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I do think that right-sided EKGs are rapidly gaining acceptance in the pre-hospital setting. Do you think the major pre-hospital Monitor companies are going to come up with a 14 lead or 16 lead EKG attachment or an option on the 12-lead acquisition to get a right sided 12 lead? I know such systems exist for the hospital 12-leads, but I've never heard anything on the pre-hospital monitors.
MIFL – I agree that right sided and posterior chest leads are rapidly gaining acceptance in the pre-hospital setting.I'm not sure what the "Big 3" are going to do, but a simple setting that allows the paramedic to select right sided or posterior chest leads (or both) would be an interesting feature.I personally don't want any additional wires. I just don't think it's necessary.Tom
But 12 leads are so yesterday! Why not do a pre-hospital 80 lead EKG? :Dhttp://www.heartscape.com/prod_overview.htmlThe day we see this on the rigs…I think there will probably be a cath lab in there as well.
MIFL – I take it back! I want my 80 lead ECG! :)Tom
While searching for something else a while back, the 80 lead EKG popped up in my search results. It looked like something foreign and experimental, so I only gave it a glance with a shrug of the shoulders.Anyway, Tom, how often are there rules in diagnosing a culprit artery from EKG analysis that are 100% accurate? As you said, the treatment and actions of the medic crew were appropriate for the condition of the patient anyway.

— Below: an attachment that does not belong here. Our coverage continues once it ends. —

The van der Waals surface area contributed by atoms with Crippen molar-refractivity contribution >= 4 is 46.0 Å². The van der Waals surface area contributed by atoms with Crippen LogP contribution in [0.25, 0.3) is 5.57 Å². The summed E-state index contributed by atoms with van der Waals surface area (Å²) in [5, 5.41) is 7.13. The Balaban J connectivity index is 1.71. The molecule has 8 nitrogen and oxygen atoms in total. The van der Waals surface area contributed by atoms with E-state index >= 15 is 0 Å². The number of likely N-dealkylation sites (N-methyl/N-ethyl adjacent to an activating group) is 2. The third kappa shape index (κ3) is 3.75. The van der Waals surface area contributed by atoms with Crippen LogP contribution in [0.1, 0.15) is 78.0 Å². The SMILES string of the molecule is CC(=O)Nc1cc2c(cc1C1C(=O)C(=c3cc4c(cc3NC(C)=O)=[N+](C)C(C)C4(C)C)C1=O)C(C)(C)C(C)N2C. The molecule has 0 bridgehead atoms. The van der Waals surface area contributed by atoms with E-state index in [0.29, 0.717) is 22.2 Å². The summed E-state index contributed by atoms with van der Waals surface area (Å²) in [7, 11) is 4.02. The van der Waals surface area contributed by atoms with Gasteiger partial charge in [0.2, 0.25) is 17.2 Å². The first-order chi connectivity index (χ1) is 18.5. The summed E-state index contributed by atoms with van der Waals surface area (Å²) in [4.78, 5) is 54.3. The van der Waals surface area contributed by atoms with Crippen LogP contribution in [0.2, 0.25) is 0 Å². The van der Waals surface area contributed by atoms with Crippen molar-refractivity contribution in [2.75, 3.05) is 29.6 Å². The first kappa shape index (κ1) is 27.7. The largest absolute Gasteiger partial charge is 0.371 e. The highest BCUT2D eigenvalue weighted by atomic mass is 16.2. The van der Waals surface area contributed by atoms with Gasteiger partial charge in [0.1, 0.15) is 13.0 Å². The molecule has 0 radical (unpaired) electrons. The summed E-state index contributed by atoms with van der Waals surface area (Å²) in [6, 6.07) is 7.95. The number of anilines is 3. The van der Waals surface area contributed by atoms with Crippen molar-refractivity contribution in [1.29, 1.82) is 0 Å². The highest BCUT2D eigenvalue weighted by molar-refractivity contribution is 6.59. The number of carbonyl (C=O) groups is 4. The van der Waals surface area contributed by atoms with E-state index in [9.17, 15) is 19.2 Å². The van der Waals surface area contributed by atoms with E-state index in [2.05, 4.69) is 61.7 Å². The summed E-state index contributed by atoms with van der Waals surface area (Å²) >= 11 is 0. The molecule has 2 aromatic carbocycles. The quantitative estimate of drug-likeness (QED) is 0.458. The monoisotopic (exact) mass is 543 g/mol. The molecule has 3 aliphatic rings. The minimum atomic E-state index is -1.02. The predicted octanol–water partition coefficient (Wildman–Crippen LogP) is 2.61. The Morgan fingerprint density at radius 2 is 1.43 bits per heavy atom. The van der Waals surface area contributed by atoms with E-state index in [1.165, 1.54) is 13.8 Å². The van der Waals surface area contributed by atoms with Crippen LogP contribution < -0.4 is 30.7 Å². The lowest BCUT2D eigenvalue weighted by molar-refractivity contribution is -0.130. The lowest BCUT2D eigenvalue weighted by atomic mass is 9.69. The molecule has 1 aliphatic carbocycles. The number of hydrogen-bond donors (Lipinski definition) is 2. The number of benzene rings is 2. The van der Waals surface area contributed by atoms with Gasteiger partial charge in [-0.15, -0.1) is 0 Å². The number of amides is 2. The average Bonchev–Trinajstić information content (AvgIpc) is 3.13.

True, Shaggy! I don't know how often they're accurate. I was completely shocked this was the LCX! Tom
Big inferior STEMI with Sinus brady (30's) with hypotension, if there is ST elevation in V4R would you suspect that the SB is due to SA node ischemia and thus the treatment would only include increasing the preload and reperfusion therapy and not Atropine?
Tom- Outstanding analysis and case presentation. This has been an area of interest for me and you have assembled an unmatched wealth of insight here– very, very helpful. Thank you!
If I identify an inferior MI, I always place V4 on opposite position on chest then repeat ECG making sure to mark it V4R!! To see what side is being effected.
Under the Eskola criteria, about the dimensions of artery which states that ST elevation at leads II, III, aVF accompanied with ST depression in leads I and aVL involves a non dominant RCA. In that case, i would rather have additional V7, V8 and V9, since ECG also shows a possible posterior wall STEMI (mirror image in V1 to V3). This findings would lead to support that the STEMI involves the dominant LCx rather than the RCA.
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